Ever pour a glass of wine, smell it and think, “That stinks!”? If so, here’s what might be happening—and a way to fix it.
Under a variety of circumstances, wines can become what is referred to as “reductive.” This is a term for a broad range of aromas created when a wine has not been exposed to enough oxygen during production. One of the most common reductive aromas is reminiscent of rotten eggs.
“Hydrogen sulfide is generally the enemy in this case,” says Timothy Donahue, owner of Horse Thief, a wine consulting company in Walla Walla, Washington. “If you’ve been to a geyser or hot spring, that’s what you’re smelling.”
While your wine might smell untoward, the good news is hydrogen sulfide is very reactive and will blow off over time. Better still, you can make it go away immediately with one simple trick: Carefully put a penny in your glass or decanter, give it a swirl and voila! Your stinky wine now smells beautiful.
“It’s one of the coolest party tricks you can do,” says Donahue.
Note this magic trick only works with pennies made prior to 1982, as they contain copper (since then, pennies are copperplated zinc). What’s happening is the copper in the penny binds the hydrogen sulfide, creating copper sulfate and copper sulfide, which are nonaromatic.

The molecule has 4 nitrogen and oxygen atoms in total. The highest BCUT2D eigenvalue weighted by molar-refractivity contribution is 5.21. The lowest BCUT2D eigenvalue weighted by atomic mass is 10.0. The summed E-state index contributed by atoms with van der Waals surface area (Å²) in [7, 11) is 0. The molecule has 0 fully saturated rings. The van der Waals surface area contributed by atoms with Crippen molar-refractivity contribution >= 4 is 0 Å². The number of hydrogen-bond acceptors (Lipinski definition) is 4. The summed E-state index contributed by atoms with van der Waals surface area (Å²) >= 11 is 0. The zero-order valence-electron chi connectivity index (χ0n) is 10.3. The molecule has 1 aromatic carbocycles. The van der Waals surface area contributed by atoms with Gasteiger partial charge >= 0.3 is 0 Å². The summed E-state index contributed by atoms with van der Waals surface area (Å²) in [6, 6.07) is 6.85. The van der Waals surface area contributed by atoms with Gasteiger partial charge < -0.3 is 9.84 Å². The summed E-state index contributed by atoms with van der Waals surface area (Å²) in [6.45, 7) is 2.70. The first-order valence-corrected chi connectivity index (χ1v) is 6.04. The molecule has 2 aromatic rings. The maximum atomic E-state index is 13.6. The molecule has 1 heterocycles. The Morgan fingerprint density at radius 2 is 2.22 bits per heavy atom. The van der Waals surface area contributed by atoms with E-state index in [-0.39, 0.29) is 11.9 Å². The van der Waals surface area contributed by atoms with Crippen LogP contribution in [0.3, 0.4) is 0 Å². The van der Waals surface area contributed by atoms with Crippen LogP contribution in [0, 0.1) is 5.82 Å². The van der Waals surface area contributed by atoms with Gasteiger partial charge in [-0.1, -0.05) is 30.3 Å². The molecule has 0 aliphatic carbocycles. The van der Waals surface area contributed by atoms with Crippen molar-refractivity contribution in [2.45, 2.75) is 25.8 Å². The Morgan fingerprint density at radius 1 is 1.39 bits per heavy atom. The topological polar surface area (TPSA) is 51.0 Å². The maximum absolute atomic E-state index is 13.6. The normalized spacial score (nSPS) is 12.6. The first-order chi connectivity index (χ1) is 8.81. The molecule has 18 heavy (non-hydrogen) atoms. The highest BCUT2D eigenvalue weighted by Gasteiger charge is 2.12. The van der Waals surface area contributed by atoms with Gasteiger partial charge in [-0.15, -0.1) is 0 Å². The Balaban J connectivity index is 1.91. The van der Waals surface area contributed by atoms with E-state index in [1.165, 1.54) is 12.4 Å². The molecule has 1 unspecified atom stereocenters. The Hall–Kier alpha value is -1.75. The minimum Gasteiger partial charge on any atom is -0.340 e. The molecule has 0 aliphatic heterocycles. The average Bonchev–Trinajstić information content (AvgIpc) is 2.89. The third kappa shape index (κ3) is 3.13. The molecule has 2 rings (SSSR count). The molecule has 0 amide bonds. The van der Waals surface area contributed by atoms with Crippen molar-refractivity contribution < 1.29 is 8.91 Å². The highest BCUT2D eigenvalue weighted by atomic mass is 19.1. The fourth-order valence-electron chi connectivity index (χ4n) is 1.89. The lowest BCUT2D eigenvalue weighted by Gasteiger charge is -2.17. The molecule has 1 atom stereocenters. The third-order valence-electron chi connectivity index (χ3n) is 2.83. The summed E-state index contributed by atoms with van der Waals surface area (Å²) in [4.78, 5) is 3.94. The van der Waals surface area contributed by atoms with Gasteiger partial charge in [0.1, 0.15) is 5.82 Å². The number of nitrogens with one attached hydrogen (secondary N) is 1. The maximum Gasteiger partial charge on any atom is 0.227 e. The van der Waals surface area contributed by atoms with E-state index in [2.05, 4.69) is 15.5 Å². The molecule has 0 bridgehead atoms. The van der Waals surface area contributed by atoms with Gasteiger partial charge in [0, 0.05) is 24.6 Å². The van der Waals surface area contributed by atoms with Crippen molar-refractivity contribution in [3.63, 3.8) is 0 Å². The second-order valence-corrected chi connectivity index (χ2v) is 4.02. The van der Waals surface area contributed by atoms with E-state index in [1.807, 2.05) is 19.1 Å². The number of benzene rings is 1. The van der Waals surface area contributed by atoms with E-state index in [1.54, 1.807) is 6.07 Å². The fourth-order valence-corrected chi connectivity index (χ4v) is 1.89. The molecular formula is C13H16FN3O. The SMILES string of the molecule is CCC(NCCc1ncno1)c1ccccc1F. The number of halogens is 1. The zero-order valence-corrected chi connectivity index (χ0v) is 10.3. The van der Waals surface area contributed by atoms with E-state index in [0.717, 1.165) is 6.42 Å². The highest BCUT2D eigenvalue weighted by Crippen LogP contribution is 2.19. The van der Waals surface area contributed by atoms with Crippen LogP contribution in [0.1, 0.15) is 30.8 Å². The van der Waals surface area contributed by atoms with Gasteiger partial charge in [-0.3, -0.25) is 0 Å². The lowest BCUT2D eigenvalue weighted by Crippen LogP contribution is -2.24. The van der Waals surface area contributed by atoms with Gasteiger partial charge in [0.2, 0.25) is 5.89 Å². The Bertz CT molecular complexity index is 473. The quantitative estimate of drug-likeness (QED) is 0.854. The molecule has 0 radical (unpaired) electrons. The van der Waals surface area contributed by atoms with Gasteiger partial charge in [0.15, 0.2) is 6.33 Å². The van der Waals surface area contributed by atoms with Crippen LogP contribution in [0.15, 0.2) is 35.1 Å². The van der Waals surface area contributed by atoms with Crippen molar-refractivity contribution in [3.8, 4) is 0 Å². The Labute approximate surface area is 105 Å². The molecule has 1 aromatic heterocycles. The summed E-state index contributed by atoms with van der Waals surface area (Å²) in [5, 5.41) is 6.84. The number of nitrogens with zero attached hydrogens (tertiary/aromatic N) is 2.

You might notice this type of reduction more frequently in new vintage white wines and rosés. It also occurs more often with screwcap wines.
“Many of the screwcap wines that we drink here in the U.S. come from larger wineries, and reduction is much more likely to occur in big tanks because there’s no oxygen,” says Donahue. Screwcaps are also a very tight closure and can have less oxygen transfer than cork, slowing the rate at which hydrogen sulfide dissipates.
While the penny trick can save some stinky wines, it will not fix all reductive aromas. If hydrogen sulfide levels get too high, they become much more stable compounds. But if the trick doesn’t work, don’t fret. It only cost you a penny.
Published: March 10, 2022